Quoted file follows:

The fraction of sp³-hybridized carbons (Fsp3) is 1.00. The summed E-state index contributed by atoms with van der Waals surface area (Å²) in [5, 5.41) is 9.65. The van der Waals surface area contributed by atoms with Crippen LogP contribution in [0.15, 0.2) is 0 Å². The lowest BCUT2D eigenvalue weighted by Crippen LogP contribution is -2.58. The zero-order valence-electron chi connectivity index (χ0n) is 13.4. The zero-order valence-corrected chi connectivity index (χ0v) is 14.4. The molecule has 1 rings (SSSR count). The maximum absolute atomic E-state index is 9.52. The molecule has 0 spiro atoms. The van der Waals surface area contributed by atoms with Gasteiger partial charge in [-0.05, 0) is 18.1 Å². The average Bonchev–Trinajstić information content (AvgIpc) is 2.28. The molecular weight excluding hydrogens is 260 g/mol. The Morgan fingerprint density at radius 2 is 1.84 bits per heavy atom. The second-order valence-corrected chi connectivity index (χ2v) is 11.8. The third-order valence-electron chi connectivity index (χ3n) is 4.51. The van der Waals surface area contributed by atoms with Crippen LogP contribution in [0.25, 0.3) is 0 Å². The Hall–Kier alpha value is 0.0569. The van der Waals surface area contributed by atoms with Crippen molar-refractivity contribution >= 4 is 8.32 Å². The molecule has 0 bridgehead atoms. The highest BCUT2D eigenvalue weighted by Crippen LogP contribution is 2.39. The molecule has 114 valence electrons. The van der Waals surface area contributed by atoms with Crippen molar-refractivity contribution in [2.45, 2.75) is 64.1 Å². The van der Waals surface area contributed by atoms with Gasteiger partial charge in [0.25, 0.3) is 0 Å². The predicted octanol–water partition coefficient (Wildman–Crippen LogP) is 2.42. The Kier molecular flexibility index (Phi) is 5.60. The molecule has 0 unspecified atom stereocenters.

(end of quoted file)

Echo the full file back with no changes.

The fraction of sp³-hybridized carbons (Fsp3) is 1.00. The summed E-state index contributed by atoms with van der Waals surface area (Å²) in [5, 5.41) is 9.65. The van der Waals surface area contributed by atoms with Crippen LogP contribution in [0.15, 0.2) is 0 Å². The lowest BCUT2D eigenvalue weighted by Crippen LogP contribution is -2.58. The zero-order valence-electron chi connectivity index (χ0n) is 13.4. The zero-order valence-corrected chi connectivity index (χ0v) is 14.4. The molecule has 1 rings (SSSR count). The maximum absolute atomic E-state index is 9.52. The molecule has 0 spiro atoms. The van der Waals surface area contributed by atoms with Gasteiger partial charge in [-0.05, 0) is 18.1 Å². The average Bonchev–Trinajstić information content (AvgIpc) is 2.28. The molecular weight excluding hydrogens is 260 g/mol. The Morgan fingerprint density at radius 2 is 1.84 bits per heavy atom. The second-order valence-corrected chi connectivity index (χ2v) is 11.8. The third-order valence-electron chi connectivity index (χ3n) is 4.51. The van der Waals surface area contributed by atoms with Crippen LogP contribution in [0.25, 0.3) is 0 Å². The Hall–Kier alpha value is 0.0569. The van der Waals surface area contributed by atoms with Crippen molar-refractivity contribution >= 4 is 8.32 Å². The molecule has 0 bridgehead atoms. The highest BCUT2D eigenvalue weighted by Crippen LogP contribution is 2.39. The molecule has 114 valence electrons. The van der Waals surface area contributed by atoms with Crippen molar-refractivity contribution in [2.45, 2.75) is 64.1 Å². The van der Waals surface area contributed by atoms with Gasteiger partial charge in [0.25, 0.3) is 0 Å². The predicted octanol–water partition coefficient (Wildman–Crippen LogP) is 2.42. The Kier molecular flexibility index (Phi) is 5.60. The molecule has 0 unspecified atom stereocenters.